CEO & Founder @ Sifflet
How to build the right Data Infrastructure to ensure GDPR compliance?
Let me start by saying that when it comes to building a Data Infrastructure that complies perfectly with GDPR, there is no magic recipe or one size fits all approach. However, there are certain best practices and tools that can enhance overall governance.
In no particular order, the below tools can be used in conjunction with each other or to complement an existing infrastructure in order to achieve Data protection and GDPR compliance. Perhaps the key thing to keep in mind when building your data infrastructure is; you need to be able to easily access ALL the PII data within your organisation, tag it and segregate it into a separate table making it easy to encompass and delete if necessary.
Data Lineage allows organizations to trace the movement of data from its source to its point of use, providing visibility into all the ways it has changed from point to point. It is already being widely used in heavily regulated industries such as Banking, Insurance and Healthcare as a way to maintain data-related regulatory compliance. Particularly on “the right to be forgotten” and the “right to be informed” pillars by visualising and mapping metadata, Data Lineage allows to understand in which table PII resides, presents the full lineage and interdependencies from a specific BI report through the tables and ETL processes. Hence 1. keeping a record of usages by the business and 2. assessing the impact of a row deletion and ensuring it is orchestrated in a GDPR compliant manner.
Data Catalog or a Metadata Discovery tool
A Data Catalog is a detailed inventory of all data assets in an organization and their metadata, designed to help data professionals quickly find the most appropriate data for any analytical business purpose, by facilitating the access and classification of data at scale.
Data warehouse architecture modules
When it comes to consent, GDPR requires explicit permission from the user to process their data. Practically speaking, for each particular processing activity there should be an explicit “check box” on the UI. From a data storage perspective, you should keep these consent checkboxes in separate columns in the database. In the event the user unchecks the box from his/her profile as a consent withdrawal, a fetching mechanism would allow you to link to the processes reliant on PII related to a certain user and exclude it.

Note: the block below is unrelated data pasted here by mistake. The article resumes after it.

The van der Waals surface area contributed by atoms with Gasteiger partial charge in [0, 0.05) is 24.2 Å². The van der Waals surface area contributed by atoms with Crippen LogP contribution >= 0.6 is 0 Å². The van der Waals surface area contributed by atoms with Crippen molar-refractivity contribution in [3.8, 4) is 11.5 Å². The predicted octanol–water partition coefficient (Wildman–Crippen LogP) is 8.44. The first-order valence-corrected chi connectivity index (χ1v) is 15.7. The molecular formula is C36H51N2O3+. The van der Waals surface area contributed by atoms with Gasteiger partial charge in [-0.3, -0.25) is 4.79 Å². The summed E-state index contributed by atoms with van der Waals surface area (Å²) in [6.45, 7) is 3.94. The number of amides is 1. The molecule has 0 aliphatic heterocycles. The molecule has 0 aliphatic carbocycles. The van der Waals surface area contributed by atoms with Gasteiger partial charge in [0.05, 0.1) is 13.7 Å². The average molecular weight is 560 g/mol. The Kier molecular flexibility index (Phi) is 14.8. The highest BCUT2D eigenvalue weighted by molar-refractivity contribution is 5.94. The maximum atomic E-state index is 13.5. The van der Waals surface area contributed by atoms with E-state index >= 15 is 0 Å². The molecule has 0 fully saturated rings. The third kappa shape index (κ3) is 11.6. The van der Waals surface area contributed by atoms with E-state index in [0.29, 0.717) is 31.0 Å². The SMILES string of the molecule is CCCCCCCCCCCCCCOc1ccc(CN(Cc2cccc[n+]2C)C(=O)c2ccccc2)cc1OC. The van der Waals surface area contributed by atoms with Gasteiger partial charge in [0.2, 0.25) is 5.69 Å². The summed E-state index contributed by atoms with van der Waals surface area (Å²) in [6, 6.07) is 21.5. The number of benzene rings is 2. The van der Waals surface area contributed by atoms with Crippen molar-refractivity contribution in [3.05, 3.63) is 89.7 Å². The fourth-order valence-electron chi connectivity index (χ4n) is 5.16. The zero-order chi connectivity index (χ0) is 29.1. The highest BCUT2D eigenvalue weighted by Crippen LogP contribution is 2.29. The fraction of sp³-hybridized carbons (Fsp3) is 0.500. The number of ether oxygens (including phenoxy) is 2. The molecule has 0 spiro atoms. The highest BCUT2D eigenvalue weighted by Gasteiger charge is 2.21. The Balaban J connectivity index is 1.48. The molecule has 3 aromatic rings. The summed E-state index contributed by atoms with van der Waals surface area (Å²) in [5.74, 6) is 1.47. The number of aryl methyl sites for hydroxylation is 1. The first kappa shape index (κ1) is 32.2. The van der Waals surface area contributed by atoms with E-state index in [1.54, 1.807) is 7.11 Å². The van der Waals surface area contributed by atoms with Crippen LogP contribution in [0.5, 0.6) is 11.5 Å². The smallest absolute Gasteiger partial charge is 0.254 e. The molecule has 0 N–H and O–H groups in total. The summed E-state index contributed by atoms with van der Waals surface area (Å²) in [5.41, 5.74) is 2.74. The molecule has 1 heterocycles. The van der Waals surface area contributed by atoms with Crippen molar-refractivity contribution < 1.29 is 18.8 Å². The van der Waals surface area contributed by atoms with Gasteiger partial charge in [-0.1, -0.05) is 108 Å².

As defined in article 4 of GDPR, pseudonymisation is a data management and de-identification process by which personally identifiable information (PII) can no longer be attributed to a specific data subject without the use of additional information. When implemented properly, pseudonymisation ensures a certain level of protection during the processing of personal data. Although pseudonymisation is not completely exempt from data privacy requirements as re-identification remains possible, it can prove to be advantageous for comprehensive data analysis particularly (if done properly and consistently across all data processes) in the data warehouse domain comprising analytics.
A good practise when it comes to carrying out PII deletions is to conduct them in batches, the best way to incorporate this is to flag and date PII data as a data management process and then conduct batch deletions once a month within the 30-day window stated by GDPR.
Information reports and tracking
By leveraging your metadata management and lineage engines, you should be able to automate identification and localisation of personal data within your data warehouse and storage systems and query the metadata table to generate reports for individuals who make the request.
It goes without saying: Data is every modern company’s greatest asset, and therefore, regulating Data is indirectly shaping the economy and the way modern day organisations conduct their businesses.
The introduction of the European Union’s General Data Protection Regulation (GDPR) in 2018 pioneered Data Protection Regulation by introducing a new set of rules for global companies operating in the EU. The California Consumer Protection Act (CCPA) came into play later on the 1st of January 2021, while similar legislation has also been passed in countries such as China, New Zealand, Canada and South Africa.
Despite it being an EU legislation, the GDPR has far reaching implications. So far since its enforcement on May 25th of 2018 companies like Amazon, Google, H&M, British Airways to cite a few have paid hefty fines in failure to comply with the guidelines.
There are two main factors that make it difficult to support GDPR in Big Data technologies: immutable nature of storages and infeasibility of partitioning datasets by single user.